Like the sincere people that they were, these elite of Israel who attended the reading began to look for ways to become more respectable (...and therefore retain God's favor). The first thing they thought they could do was to start observing the cultural holidays and feasts that had been forgotten while in exile. They did. It was great! So they began to make all sorts of promises regarding things they would do or remember. Good things. Just things. Particularly ways of demonstrating the Sabbath ethic of enough: appreciating God's provision by resting from work each week, giving the land time to rest every seven years, forgiving debts, routine sharing of their harvest with those in need, those without and those in vocation, participating in the rhythmic communal practices that remind one of this type of justice. Good things. Just things.

But then came a practice that seemed out of place, that seemed off key. The ever more respectable Israelite elites "found written that no Ammonite or Moabite should ever enter the assembly of God, because [years ago] they did not... [help] the Israelites with bread and water, but hired Balaam against them to curse them—yet... God turned the curse into a blessing. When the people heard the law, they separated from Israel all those of foreign descent." How odd, how random, to embrace a 1000-year-old grudge as if unto the Lord.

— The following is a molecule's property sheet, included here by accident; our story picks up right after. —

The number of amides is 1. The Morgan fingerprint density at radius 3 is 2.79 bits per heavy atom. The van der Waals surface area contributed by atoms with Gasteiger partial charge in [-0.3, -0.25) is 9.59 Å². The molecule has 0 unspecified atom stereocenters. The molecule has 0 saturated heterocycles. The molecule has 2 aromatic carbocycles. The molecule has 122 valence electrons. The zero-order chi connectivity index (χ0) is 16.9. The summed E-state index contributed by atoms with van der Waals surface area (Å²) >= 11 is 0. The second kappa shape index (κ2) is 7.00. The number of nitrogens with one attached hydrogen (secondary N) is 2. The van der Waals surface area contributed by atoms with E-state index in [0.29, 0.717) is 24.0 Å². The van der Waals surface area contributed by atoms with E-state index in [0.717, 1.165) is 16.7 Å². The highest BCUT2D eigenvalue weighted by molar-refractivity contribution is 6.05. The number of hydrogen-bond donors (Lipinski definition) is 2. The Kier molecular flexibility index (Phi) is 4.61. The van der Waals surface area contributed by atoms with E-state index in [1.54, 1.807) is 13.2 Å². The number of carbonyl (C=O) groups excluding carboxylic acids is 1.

Nehemiah went as far as to record:
"In those days also I saw Jews who had married women of Ashdod, Ammon, and Moab; and half of their children spoke the language of Ashdod, and they could not speak the language of Judah, but spoke the language of various peoples. And I contended with them and cursed them and beat some of them and pulled out their hair! And I made them take an oath in the name of God, saying, 'You shall not give your daughters to their sons, or take their daughters for your sons or for yourselves....'
"And one of the sons of Jehoiada, son of the high priest Eliashib, was the son-in-law of Sanballat the Horonite; I chased him away from me. Remember them, O my God, because they have defiled the priesthood, the covenant of the priests and the Levites.
"Thus I cleansed them from everything foreign.... Remember me, O my God, for good."

How did the respectable Nehemiah and his ever more respectable fellow elites of Israelite society get to where they were assaulting people and asking God to bless it?